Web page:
By Avi Landau
When it comes to praying for health, safety and prosperity, the Japanese do not put all their chips on one hand in terms of religious tradition. This is most evident and interesting in the week or ten day period beginning with Christmas Eve, on which many (non-Christian) Japanese attend midnight masses, or other church services, or pray for family well-being, success and spiritual growth at a family Christmas dinner.
By a couple of days later, hardly a sign of Christmas will remain, as houses are cleaned, and traditional decorations are set up in preparation for the arrival, on New Year’s Eve, of ancestral spirits and the God of the New Year (Toshigami-Sama). On the night of the 31st, many Japanese will go to a Buddhist temple to hear the JOYA NO KANE, which is the temple bell tolling 108 times (symbolizing the 108 worldly desires). The bell is rung 107 times before midnight, and 1 time after the New Year has begun. The custom of ringing a bell 108 times first began in Sung Dynasty China (420-479) and crossed over to Japan with the arrival of Zen Buddhism (brought over by some of the many Chinese refugees fleeing the Mongol invasions) in the Kamakura Period (1192-1398). At that time, the Japanese Zen Temples would ring the bells every day, but later this came to be practiced only on O-Misoka (New Year’s Eve). Now, this custom is only found in Japan.
Many in Tsukuba ( where the Shingon Sect is so common) will also attend another type of Buddhist ritual which has its roots in ancient Indian Vedic practices. It is called the Goma-Taki fire ritual (for Hindus it is called Homa) and it was introduced to Japan by the great monk Kukai more than 1000 years ago. It is believed that this mysterious fire can bring long life, world peace, etc. (Click here for more info on Goma Taki in Tsukuba.)
Also, beginning on New Year’s Eve and continuing for the next few days, most Japanese will pay a visit to a native Shinto Shrine for Hatsu-Mode (first visit to a shrine), where they pray, buy new amulets, write wishes on votive tablets, draw their fortune etc.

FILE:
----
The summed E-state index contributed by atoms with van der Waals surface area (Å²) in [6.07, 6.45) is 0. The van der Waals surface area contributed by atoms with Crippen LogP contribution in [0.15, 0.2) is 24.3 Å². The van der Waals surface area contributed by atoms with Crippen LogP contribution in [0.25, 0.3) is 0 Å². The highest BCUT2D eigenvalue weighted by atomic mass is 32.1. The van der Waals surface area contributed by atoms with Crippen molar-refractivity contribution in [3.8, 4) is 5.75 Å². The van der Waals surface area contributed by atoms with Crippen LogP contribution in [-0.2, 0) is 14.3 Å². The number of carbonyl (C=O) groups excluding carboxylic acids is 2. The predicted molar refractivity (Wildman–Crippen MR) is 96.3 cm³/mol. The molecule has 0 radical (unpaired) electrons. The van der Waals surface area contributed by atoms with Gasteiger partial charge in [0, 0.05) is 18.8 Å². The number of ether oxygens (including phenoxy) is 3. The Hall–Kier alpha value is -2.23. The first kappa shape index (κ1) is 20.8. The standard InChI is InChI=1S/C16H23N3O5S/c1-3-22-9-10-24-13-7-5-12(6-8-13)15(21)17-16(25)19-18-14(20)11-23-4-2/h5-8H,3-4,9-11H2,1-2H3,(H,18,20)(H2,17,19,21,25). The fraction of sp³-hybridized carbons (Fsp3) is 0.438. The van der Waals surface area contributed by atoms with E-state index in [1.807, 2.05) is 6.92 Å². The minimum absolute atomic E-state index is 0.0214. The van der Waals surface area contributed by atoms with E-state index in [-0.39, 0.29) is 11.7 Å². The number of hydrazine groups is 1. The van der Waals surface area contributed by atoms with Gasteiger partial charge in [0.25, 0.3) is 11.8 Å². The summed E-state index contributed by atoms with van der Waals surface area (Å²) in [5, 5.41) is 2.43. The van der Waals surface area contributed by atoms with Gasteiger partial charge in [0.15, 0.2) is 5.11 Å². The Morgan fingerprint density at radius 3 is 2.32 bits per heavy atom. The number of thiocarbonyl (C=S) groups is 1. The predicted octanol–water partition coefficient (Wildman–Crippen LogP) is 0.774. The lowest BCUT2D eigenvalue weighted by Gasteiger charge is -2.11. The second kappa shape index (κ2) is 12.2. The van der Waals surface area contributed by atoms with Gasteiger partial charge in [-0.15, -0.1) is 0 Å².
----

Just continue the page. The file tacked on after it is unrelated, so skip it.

Others ( or the same people!), will be making their rounds to visit shrines and temples associated with the Seven Lucky Gods (Shichi Fukujin), a grouping which consists of mostly Chinese and Indian deities ( I will write an article focusing on this topic within the next couple of days).
Another interesting custom which came from China but can be found only in Japan today is the drinking of O-TOSO (お屠蘇), rice wine with medicinal herbs thought to bring health and long life. If you would like to have some, just go to your local pharmacy and ask for some O-Toso-san. This is like a little herbal tea bag which you can soak in your sake. For more on TOSO see this Wikipedia article.
As you can see, the Japanese do not rely merely on their homegrown gods or traditions when it comes to guaranteeing their health, safety and success. This can make the O-Shogatsu period, with its dazzlingly high concentration of traditional customs (of various origin) extremely interesting for foreign visitors and residents. On New Year`s Eve most shrines and temples will be having events and even small neighborhood shrines might be serving hot AMAZAKE (a thick, sweet non-alcoholic beverage). The bigger the shrine, the more the excitement!
There is SO MUCH MORE I’d like to write about, but I have New Year’s preparations of my own to finish- mainly cleaning!. If you need any recommendations for good temples or shrines to visit, let me know! For Joya no Kane, you could try FUMON-JI, a Shingon Temple near mount Tsukuba, or Kakuo-Ji, a Zen Temple near the Hanamuro Intersection .
I might head out to the Gangyu-Ji Temple (願牛寺) in Ishige ( part of Joso City) where just last year ( Dec. 25th 2011) a new bell was consecrated- the first time this temple has had a bell since its last one was melted down for armamaments during WWll. If you`d like to join me, let me know.